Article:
Navigation Links
Novel strategies target health care-associated infections
Date:3/14/2011

AUDIO: Washington University's Victoria Fraser, MD, talks about innovative new strategies to reduce health-care-associated infections.

Click here for more information.

Can probiotics prevent pneumonia in patients breathing with the help of ventilators? That's just one question researchers at Washington University School of Medicine in St. Louis hope to answer as part of innovative new studies to reduce infections in health-care settings.

Their research is funded by a grant from the U.S. Centers for Disease Control and Prevention (CDC).

"Health-care-associated infections are a significant public-health issue, nationally and internationally," says infectious diseases specialist Victoria Fraser, MD, acting chief of the Department of Medicine and principal investigator of the new research. "Working closely with the CDC for many years, we have made dramatic improvements in reducing infections in health-care settings, but significant challenges remain as the population ages and many patients are admitted to hospitals with multiple health problems."

In the United States, about one in 20 hospitalized patients get an infection during the course of their medical treatment, according to the CDC.

Washington University is one of five academic medical centers nationwide awarded a total of $10 million by the CDC as part of the Prevention Epicenter Program to develop and test new approaches for reducing health-care-associated infections. Fraser and her colleagues will work closely with Barnes-Jewish Hospital, St. Louis Children's Hospital and other BJC HealthCare hospitals.

"Washington University and BJC have played a long and valuable role in the Prevention Epicenter Program," says John Jernigan, MD, MS, director of CDC office of HealthCare-Associated Infection Prevention Research and Evaluation. "Their program is renowned for its leadership in the field of health-care-associated prevention research, and we look forward to continuing our research partnership together."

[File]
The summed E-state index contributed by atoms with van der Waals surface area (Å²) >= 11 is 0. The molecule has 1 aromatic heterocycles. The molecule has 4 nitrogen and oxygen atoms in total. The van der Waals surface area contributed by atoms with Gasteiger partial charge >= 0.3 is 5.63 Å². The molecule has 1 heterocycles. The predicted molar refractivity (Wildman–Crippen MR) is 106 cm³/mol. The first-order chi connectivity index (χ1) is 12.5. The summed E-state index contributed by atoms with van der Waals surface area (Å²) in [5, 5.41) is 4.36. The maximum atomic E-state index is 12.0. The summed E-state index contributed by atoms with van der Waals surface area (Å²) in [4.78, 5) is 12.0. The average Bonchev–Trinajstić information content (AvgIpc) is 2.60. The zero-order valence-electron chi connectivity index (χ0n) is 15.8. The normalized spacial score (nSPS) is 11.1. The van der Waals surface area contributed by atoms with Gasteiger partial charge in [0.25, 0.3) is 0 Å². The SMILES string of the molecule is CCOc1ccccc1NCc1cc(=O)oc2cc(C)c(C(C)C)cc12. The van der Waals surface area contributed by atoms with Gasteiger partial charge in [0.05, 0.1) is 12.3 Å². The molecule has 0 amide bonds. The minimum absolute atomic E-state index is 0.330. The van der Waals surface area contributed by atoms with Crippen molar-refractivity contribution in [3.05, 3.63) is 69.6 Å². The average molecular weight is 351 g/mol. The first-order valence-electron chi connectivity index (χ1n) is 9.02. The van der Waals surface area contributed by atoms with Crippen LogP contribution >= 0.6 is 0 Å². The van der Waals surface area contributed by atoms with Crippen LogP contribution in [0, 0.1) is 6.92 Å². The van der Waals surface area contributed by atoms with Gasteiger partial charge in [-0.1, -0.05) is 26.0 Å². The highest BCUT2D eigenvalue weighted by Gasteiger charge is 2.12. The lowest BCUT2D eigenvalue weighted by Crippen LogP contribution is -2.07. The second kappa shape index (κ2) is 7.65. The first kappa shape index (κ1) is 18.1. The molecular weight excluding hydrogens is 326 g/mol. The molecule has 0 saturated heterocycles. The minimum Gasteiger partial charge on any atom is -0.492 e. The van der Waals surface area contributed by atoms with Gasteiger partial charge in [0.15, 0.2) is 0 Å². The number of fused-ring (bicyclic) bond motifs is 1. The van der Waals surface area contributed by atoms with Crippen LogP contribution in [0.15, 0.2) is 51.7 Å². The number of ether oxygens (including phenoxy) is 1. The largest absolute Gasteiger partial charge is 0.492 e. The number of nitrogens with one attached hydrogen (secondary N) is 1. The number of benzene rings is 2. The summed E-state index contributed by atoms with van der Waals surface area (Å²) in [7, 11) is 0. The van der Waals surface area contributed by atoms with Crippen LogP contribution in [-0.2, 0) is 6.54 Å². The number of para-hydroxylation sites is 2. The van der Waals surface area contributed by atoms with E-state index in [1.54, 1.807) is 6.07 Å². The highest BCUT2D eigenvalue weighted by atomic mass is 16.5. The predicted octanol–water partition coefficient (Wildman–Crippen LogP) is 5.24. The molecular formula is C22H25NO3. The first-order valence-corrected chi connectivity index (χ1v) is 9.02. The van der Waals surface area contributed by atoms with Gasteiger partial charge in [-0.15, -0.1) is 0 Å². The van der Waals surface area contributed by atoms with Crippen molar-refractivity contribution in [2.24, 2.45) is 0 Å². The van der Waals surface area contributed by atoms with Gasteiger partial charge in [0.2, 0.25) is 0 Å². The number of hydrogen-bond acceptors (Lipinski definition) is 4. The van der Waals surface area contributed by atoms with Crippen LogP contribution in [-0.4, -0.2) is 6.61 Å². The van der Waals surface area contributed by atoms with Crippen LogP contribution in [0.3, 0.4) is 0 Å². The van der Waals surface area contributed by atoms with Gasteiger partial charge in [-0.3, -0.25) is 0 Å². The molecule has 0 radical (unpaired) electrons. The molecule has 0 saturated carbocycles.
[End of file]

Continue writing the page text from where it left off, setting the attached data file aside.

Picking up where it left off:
The innovative strategies being explored at Washington University and BJC hospitals include:

  • Investigating whether live micro-organisms called probiotics can reduce the risk of pneumonia in patients on ventilators by restoring the natural balance of intestinal bacteria. Patients on ventilators often are given antibiotics and can't eat a normal diet, which alters the bacteria in their gastrointestinal tract and allows dangerous bacteria to bloom. Pneumonia can develop if the bacteria move into the lungs.

  • Evaluating whether the new antibiotic fidaxomicin can prevent infection with Clostridium difficile, a bacteria that can cause severe diarrhea. The investigational drug has shown promise in treating the infection, but the researchers want to determine whether it also works as a preventive in high-risk patients, such as the elderly or those receiving chemotherapy.

  • Investigating biomarkers to identify early signs of urinary tract infections in patients with urinary catheters. The researchers are developing tools to distinguish colonization from true infections and working to identify new ways to prevent urinary tract infections.

  • Developing new strategies to reduce bloodstream infections in patients with central lines being treated outside of intensive-care units (ICUs). Bloodstream infections have decreased dramatically in ICU patients with central lines, but interventions to reduce infection rates in non-ICU patients have not been studied.

The other academic medical centers awarded CDC Epicenter grants are Rush University Medical Center, Duke University, Harvard University and the University of Pennsylvania. Washington University has been part of the CDC's Prevention Epicenter grant program since its inception in 1997.